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An ex-Marine can run for us

A young man who lost a limb in Iraq has found a new way to help his adopted country.

March 21, 2010|Steve Lopez
  • Mervin Roxas, who lost his arm in an IED attack in Iraq, trains for the marathon at a park in Anaheim.
Mervin Roxas, who lost his arm in an IED attack in Iraq, trains for the marathon… (Allen J. Schaben / Los Angeles…)

If you got up too late Sunday morning to run the Los Angeles Marathon, or if you're one of the many who couldn't jog two blocks without doubling over in agony, there's still a way for you to participate.

Fullerton resident Mervin Roxas is covering the 26 miles from Dodger Stadium to the beach to raise money for U.S. Vets Inc., which provides services to thousands of homeless vets, including job training and shelter.

I'll tell you in a minute how you can sponsor Roxas, but first, his story:

Roxas, pronounced like Rojas, lived in the Philippines, where his father was a merchant seaman and his mother an accountant. They lived well but moved to Orange County when he was 13 so that he, his brother and sister could have better opportunities.

Roxas, now 27, went to Rancho Alamitos High School and then Golden West College, where he was studying criminal justice and thinking of becoming a police officer or a teacher. But after Sept. 11, 2001, he wanted to serve his adopted country and so joined the Marines.

His first deployment with the 3rd Battalion, 7th Marines, in 2003, went smoothly. But on his second tour in 2004, he and his unit were frequently attacked while training Iraqi forces and running patrols in Al Qaim, Iraq, an insurgent entry point near the Syrian border.

On July 5, Roxas was manning the machine gun atop a Humvee carrying nine Marines.

"All I remember is that we were hit and I blacked out for maybe a couple of minutes."

An improvised explosive device had wiped out the left side of the Humvee. Roxas, thinking they were still under attack, picked himself up and hurried to the machine gun to return fire.

"I didn't realize I'd lost my arm," he says.

He sensed something was wrong but felt no pain.

"I can't feel anything," he said to another shaken Marine. "Did I lose my arm?"

"He said, 'Yeah, you did.' "

And Roxas was one of the lucky ones. Two of the other Marines riding atop the Humvee were dead. A third, badly wounded, later died.

Roxas lost his entire arm and part of the shoulder. His jaw and cheekbone were shattered. Medics stabilized him and quickly sent him to Germany, where doctors fought to save him. He has no memory of having been in Germany. But he does remember being at Walter Reed Army Medical Center in Washington, D.C., still unaware of the extent of his injuries until he asked for a mirror.

"I did a lot of crying. I'm not going to lie," Roxas said.

He was in great pain and suffering emotionally, with multiple surgeries ahead of him and nearly a full year in the hospital. At 21, he was an amputee, and his dream of becoming a police officer was finished.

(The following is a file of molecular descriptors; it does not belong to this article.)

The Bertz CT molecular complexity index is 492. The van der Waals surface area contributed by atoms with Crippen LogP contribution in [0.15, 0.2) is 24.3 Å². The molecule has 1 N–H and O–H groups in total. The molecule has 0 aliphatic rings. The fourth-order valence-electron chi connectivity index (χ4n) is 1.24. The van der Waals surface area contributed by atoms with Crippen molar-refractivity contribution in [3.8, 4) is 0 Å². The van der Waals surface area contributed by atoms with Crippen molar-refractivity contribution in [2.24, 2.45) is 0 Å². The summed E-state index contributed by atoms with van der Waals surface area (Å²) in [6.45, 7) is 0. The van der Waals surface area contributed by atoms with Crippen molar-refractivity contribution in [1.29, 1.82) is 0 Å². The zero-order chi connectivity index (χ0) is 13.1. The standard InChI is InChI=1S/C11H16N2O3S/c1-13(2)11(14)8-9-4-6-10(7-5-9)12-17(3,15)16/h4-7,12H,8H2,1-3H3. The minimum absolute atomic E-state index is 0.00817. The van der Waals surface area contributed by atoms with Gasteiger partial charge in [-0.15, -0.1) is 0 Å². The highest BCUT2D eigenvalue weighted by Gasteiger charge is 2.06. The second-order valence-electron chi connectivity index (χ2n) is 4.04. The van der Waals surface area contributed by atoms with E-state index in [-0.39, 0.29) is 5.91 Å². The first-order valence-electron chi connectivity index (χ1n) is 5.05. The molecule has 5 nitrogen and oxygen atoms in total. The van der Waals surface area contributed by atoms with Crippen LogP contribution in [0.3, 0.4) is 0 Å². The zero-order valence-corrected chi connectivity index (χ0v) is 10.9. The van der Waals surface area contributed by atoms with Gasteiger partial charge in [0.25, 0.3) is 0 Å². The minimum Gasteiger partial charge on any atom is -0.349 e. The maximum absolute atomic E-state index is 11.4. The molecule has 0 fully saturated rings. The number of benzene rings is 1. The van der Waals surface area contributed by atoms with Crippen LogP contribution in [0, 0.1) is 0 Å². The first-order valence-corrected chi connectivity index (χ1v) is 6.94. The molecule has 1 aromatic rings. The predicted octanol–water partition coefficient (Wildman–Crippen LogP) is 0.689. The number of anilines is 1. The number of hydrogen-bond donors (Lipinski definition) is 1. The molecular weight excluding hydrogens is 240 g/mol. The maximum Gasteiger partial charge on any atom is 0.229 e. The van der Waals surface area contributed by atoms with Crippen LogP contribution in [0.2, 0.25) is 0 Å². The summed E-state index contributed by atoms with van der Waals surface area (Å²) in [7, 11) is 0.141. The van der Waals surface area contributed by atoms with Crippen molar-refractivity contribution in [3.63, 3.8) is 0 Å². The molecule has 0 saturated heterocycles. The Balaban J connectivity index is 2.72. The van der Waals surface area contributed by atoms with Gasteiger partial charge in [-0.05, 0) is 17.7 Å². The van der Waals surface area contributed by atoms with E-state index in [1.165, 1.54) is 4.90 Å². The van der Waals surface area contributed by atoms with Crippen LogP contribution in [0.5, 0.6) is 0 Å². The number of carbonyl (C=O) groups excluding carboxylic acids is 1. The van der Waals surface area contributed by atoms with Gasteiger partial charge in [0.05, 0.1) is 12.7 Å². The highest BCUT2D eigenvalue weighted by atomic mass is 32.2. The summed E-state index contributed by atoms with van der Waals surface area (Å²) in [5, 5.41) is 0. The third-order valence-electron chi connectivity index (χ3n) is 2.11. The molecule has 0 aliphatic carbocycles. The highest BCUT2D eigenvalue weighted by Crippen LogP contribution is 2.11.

Those were low, low moments, he admits, but two things kept him going: His family was there for support, and one day, another soldier who was injured about the same time came to his room for a visit.

"He had lost both arms," Roxas said of Seattle-born Marine Sgt. Eddie Wright, whose limbs were severed below the elbow. "That guy was worse off than I was and he was handling it better."

Inspired, Roxas became determined to rebuild his life in California, and he has.

By day, he works as a life skills coach for the Easter Seals, counseling developmentally disabled adults. In the afternoon and evening, he studies at Cal State Fullerton and is on schedule to graduate a year from now. He wants to teach American and world history in high school.

He's been sneaking in workouts on weekends and whenever else he can and hopes to finish the marathon -- his second -- in four or five hours.

"He taught me you can't let yourself be a victim of circumstances," said Jessica Doverspike, his girlfriend, who has seen no self-pity or defeatism in Roxas. "To me, there's something really attractive about that."

Roxas still has dark moments. He hopes one day he'll be able to contact the families of the soldiers who died in the IED attack, but he feels guilty about having survived and doesn't yet know if he can find words to console the families or express his feelings.

The buddies he lost are Lance Cpl. John J. Van Gyzen IV of Massachusetts, Lance Cpl. Michael S. Torres of El Paso, and Cpl. Dallas L. Kerns of Missouri. All three were 21.

Sometimes Roxas gets what are called phantom pains. He'll feel as though he still has a left hand and it's being clubbed with a hammer. Or he'll want to rest his arm on a pillow, and then he will remember. He has found out there are many things we take for granted.

"Crossing your arms. I really miss that." But Roxas said he has no regrets about serving and would do so again if he could.

"A lot of good things have happened. I have a better perspective on life, and I wasn't the most mature person when this happened."

Nor was he a full-fledged citizen. His family came to the U.S. legally, but the bureaucracy had bottled up the last phase of their application process. Today, Roxas is both a citizen and a recipient of the Purple Heart.

A friend told him about U.S. Vets Inc. and its efforts to reach out to an estimated 130,000 homeless veterans in the country.

If you just open your eyes, Roxas told me, you'll see great need, and "you can take action to help out."

Sunday, he is helping out again, with all his sponsorship money going to U.S. Vets. If you'd like to get behind him, go to

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